Shooting has a familiar ring

By: Joe Strupp

It’s d?j? vu for new Fort Worth Star-Telegram editor

When word spread through the Fort Worth Star-Telegram Sept. 15 that a gun-toting killer had gone on a bloody shooting spree at
a nearby church, none of the newsroom staff had quite the same reaction as
Deputy Managing Editor Judy Wiley.
That’s because Wiley, who joined the newspaper staff Sept. 1, had been through this before.
Just five months earlier, Wiley was an assistant city editor at the Denver Rocky Mountain News when the Columbine High School shootings occurred, leaving 15 dead and many wounded in Littleton, Colo.
“A lot of things went through my mind,” said Wiley, 41, who works in a Star-Telegram bureau but was dispatched to the main newsroom to help with coverage of the shootings. “First, I couldn’t believe I was in this again. Then, I just thought, ‘I know how to do this,’ and helped out. Having been there before made it a lot more real a lot faster.”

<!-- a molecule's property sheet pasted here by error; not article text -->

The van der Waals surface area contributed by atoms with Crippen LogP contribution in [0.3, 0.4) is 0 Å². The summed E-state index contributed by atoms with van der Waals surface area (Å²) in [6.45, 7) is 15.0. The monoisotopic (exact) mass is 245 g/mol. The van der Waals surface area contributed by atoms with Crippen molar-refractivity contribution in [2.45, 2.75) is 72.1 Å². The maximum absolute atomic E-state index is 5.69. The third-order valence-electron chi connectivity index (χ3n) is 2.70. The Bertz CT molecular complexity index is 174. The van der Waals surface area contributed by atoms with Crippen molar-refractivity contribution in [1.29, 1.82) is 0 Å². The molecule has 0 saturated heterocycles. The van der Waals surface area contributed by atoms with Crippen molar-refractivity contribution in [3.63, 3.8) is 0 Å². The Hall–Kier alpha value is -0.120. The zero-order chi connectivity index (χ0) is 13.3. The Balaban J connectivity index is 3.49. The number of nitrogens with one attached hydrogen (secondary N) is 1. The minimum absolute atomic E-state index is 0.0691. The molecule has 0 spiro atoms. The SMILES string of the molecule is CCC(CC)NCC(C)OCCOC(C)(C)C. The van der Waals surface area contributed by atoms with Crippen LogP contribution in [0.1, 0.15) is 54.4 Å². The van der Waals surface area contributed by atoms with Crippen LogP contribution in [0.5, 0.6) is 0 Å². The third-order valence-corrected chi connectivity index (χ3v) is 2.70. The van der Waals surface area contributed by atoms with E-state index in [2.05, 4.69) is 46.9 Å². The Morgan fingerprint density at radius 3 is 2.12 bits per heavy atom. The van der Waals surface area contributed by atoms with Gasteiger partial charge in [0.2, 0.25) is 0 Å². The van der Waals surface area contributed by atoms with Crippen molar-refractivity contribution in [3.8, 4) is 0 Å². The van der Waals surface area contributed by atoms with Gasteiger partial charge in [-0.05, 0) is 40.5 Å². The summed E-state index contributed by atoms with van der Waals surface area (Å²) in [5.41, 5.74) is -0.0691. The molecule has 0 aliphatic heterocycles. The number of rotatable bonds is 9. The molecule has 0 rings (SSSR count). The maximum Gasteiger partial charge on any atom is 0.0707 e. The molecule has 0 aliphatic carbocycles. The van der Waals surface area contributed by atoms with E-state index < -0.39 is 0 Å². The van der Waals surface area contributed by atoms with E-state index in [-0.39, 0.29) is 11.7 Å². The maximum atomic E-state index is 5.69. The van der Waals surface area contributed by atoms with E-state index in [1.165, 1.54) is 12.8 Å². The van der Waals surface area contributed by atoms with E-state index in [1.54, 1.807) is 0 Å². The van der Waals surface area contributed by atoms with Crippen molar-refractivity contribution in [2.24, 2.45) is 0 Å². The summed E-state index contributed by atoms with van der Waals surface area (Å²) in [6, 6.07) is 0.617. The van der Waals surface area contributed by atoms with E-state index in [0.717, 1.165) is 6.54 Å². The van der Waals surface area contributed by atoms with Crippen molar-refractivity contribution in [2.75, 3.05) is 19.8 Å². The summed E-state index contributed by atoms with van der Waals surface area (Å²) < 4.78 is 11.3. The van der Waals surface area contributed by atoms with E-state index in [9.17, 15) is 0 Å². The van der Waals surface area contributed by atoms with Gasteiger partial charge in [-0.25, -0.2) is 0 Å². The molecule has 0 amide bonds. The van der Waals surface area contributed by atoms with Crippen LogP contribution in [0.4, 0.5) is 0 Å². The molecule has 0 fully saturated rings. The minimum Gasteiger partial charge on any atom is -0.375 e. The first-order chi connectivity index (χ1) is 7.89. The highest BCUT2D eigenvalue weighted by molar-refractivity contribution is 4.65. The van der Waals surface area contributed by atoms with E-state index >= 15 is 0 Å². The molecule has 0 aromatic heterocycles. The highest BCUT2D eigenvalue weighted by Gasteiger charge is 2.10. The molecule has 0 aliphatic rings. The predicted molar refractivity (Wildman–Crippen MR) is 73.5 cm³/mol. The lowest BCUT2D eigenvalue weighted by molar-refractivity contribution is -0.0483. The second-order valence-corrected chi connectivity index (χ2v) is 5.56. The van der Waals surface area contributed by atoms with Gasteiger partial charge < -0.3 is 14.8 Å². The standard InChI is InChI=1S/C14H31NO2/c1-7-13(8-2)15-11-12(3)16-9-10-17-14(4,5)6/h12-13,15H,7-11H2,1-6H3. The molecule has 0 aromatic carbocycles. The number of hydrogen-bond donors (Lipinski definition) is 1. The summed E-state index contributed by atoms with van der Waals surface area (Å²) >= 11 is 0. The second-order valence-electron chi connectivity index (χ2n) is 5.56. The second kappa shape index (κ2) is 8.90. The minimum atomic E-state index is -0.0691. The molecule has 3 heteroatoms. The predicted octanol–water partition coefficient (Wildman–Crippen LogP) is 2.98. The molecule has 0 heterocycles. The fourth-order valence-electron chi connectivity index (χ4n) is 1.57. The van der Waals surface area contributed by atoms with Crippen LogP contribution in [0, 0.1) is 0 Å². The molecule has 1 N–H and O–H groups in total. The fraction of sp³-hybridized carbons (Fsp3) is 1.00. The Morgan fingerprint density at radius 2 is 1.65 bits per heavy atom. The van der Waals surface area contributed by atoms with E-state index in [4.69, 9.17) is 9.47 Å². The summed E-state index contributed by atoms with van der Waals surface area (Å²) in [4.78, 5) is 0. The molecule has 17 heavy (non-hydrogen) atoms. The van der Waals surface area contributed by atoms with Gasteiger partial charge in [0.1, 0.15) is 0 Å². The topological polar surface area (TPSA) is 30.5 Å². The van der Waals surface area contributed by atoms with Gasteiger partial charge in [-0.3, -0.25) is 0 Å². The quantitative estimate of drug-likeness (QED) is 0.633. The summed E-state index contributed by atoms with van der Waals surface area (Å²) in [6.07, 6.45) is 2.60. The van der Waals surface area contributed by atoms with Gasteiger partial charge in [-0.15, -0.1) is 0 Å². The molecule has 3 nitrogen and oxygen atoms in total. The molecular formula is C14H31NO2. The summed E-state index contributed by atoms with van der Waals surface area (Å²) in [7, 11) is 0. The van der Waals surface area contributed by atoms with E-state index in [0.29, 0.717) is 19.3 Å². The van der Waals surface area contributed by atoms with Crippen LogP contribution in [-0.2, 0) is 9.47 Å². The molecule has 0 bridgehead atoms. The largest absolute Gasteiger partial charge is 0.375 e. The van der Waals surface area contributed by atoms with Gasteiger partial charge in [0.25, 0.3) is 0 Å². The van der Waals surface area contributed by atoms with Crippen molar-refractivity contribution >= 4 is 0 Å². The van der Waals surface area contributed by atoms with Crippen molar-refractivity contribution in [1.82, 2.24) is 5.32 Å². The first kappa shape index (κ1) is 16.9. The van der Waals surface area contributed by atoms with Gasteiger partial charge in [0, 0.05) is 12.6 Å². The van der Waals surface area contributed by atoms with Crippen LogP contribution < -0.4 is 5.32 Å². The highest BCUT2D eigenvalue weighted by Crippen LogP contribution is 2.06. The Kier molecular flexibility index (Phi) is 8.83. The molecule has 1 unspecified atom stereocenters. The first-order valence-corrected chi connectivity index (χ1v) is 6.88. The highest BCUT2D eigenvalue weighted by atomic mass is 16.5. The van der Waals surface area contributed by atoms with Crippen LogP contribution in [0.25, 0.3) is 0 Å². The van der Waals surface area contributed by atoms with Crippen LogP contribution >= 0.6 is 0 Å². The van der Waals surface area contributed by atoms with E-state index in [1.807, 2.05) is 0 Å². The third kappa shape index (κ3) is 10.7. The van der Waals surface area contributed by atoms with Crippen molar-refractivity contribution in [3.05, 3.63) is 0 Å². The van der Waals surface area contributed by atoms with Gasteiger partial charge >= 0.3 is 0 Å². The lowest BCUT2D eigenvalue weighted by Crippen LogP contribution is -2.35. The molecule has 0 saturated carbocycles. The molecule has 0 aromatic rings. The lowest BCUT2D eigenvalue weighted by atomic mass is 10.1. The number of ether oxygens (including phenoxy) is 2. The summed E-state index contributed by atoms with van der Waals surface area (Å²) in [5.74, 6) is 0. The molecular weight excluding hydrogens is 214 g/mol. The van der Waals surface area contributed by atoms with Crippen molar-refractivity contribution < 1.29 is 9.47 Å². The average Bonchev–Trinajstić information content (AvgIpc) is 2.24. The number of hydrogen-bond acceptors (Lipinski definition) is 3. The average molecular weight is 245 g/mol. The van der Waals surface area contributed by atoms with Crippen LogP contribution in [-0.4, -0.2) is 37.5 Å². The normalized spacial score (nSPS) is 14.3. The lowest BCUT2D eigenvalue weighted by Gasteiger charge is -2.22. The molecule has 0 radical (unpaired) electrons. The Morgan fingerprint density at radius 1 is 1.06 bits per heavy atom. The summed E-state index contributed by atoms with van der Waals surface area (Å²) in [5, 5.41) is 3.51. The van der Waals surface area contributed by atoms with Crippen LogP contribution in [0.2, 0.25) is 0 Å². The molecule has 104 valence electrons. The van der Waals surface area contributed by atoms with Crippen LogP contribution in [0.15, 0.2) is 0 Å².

Like most newspapers in America, the Star-Telegram and The Dallas Morning News spent most of Sept. 15 preparing coverage of Hurricane Floyd, which was bearing down on most of the East Coast at the time. But just after 7 p.m., both newspapers were forced to switch their lead coverage to local concerns when the shooting spree erupted.
“It was the single biggest tragedy that has ever hit Fort Worth, so we didn’t give it a second thought,” said Wes Turner, publisher of the Knight Ridder-owned Star-Telegram. The paper bumped up its single-copy press run from 30,000 to 40,000 for the next day’s issue.
Turner said he also added four more news pages to the usual 18-page “A” section and delayed the regular 12:15 a.m. deadline to 1 a.m. to allow for the latest information.
The Star-Telegram continued coverage in its Sept. 17 issue with a special eight-page section of photos, anecdotal stories, and updates on the tragedy.
At the rival Morning News, owned by Belo, managing editor Stuart Wilk increased the paper’s “A” section from 26 to 28 pages, moved back its single-copy press run from 11:30 p.m. to 12:45 a.m., and bumped up the number of single copies printed by 10,000.
Each newspaper’s Web site also saw a boom, with attracting its biggest one-day total of 291,000 hits ? almost 100,000 more than usual ? and, the Morning News’ online edition, reporting 750,000 page views during the 24 hours following the shootings, double its usual activity.

(Editor & Publisher [Caption]
(copyright: Editor & Publisher September 18, 1999) [Caption]

Follow by Email
Visit Us

Leave a Reply

Your email address will not be published. Required fields are marked *